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Educational Schedule - March 2014 (PDF)

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Make Sure Reports Reflect True APLs

By Harry C. Sax, MD, MHCM
Professor and Executive Vice Chair, Department of Surgery
Physician Liaison, Cedars-Sinai Medicine Clinical Transformation Initiative

We are required to report episodes of accidental puncture or laceration (APL) that occur during procedures. The spirit of the regulation is to capture true deviations, such as blindly inserting a laparoscopic trocar into the aorta.

But the determination of what is a true APL is open to interpretation. In addition, APL is part of an individual physician's performance metrics and is currently publicly reported by the institution.

For many years, Cedars-Sinai performed poorly in this realm, due to our tendency not to document the extensive nature or severity of the disease process. For example, a loop of ileum, completely adherent to the uterus from endometriosis, would be entered while attempting to free it. The gynecologists would dictate that the bowel was inadvertently entered, and we would report this as an APL.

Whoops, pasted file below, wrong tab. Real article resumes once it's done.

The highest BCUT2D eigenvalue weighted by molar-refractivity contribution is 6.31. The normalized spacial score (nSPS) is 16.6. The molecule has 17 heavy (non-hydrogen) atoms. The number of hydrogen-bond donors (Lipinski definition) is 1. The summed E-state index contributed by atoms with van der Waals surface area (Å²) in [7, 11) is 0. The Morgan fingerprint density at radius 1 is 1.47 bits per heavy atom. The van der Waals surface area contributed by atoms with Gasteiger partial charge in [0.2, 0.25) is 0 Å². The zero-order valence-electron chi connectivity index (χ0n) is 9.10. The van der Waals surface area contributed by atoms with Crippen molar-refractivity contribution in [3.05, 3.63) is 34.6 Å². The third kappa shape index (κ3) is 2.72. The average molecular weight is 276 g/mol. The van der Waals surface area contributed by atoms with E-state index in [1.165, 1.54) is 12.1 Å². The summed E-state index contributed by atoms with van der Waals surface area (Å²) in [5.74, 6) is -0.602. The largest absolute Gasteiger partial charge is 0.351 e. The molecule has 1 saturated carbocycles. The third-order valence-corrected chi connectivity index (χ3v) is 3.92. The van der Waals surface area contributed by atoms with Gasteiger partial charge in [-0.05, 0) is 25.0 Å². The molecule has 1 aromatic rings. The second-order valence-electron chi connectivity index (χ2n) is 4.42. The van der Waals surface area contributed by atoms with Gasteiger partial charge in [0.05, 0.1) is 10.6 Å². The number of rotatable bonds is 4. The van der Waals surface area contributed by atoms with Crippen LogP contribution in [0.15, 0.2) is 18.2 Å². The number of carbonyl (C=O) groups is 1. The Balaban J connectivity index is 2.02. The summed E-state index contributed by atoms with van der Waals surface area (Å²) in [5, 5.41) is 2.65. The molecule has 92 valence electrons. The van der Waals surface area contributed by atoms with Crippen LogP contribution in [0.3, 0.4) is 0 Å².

With education of our Ob-Gyn colleagues to document that this was unavoidable and intentional as part of the procedure, the rate has dropped dramatically and more clearly reflects true APLs. As surgeons, we can be more accurate in our dictations. If there are extensive severe adhesions, document that. Think about these two statements, both regarding the same operation:

  • "The colonic disease process involved the ureter, which required segmental resection and primary anastomosis over a double J stent."
  • "In mobilizing the diseased colon, the ureter also was divided, which we fixed."

The second would be coded as an APL, the first would not.

As you dictate your operative reports, think about how to make it clear to the reader (and coder) what you were dealing with. And our reporting will more accurately reflect the high quality of our care.